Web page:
Galactosemia is a rare genetic disorder in which galactose cannot be converted to glucose and instead accumulates in the blood. If infants born with this condition are left untreated, they die in 75% of cases.
Babies are screened for galactosemia at birth as part of routine newborn screening and this is usually how the disease is detected.
The condition is caused by a mutation in the gene that codes for the enzyme galactose-1-phosphate uridyl transferase or GALT. This enzyme is involved in a series of steps that converts galactose to glucose, which is then used for energy.
If the enzyme is missing, then galactose builds up in the infant’s blood which can lead to a range of complications from slurred speech to cardiac problems and death.
Newborns are screened for this condition using a blood sample taken as a heel prick test. The drop of blood from the patient’s heel is dried and checked for the GALT enzyme.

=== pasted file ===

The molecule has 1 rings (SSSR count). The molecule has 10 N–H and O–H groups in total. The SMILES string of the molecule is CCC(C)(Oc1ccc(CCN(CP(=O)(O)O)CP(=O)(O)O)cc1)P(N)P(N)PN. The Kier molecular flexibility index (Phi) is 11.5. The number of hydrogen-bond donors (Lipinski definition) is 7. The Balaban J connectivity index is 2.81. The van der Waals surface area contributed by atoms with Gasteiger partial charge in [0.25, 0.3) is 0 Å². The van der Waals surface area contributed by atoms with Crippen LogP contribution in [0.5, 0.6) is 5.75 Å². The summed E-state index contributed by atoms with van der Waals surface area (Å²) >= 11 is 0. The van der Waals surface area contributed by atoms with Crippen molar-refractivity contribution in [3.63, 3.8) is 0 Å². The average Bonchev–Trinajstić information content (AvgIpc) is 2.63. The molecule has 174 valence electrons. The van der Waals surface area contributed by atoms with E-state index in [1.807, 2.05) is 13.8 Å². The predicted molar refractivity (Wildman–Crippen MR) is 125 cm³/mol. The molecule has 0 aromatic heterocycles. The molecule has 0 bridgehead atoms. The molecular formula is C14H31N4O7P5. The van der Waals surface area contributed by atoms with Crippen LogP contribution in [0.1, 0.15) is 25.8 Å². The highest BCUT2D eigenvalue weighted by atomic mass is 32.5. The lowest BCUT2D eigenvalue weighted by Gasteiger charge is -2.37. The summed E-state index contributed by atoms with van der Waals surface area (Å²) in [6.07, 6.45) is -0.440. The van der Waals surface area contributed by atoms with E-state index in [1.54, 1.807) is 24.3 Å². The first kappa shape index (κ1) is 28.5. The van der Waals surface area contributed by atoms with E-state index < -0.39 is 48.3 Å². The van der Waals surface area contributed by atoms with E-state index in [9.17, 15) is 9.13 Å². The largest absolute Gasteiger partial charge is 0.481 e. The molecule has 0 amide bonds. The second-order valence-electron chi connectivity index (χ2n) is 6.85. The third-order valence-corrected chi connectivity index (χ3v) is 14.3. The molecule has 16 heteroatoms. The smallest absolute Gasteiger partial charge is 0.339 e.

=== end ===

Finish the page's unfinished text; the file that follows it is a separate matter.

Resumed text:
The level of galactose and galactose 1-phosphate in the blood can also be checked. Genetic testing to look for mutations in the GALT gene may be useful in confirming a diagnosis.
Examples of clinical features that may cause galactosemia to be suspected include:
- Refusal to feed
- Failure to thrive and gain weight
- Delayed development
- Death a few days after birth
- Bleeding tendencies
- Coagulation defects
- Fluid in the abdomen or ascitis
- Liver and/or kidney damage
Reviewed by Sally Robertson, BSc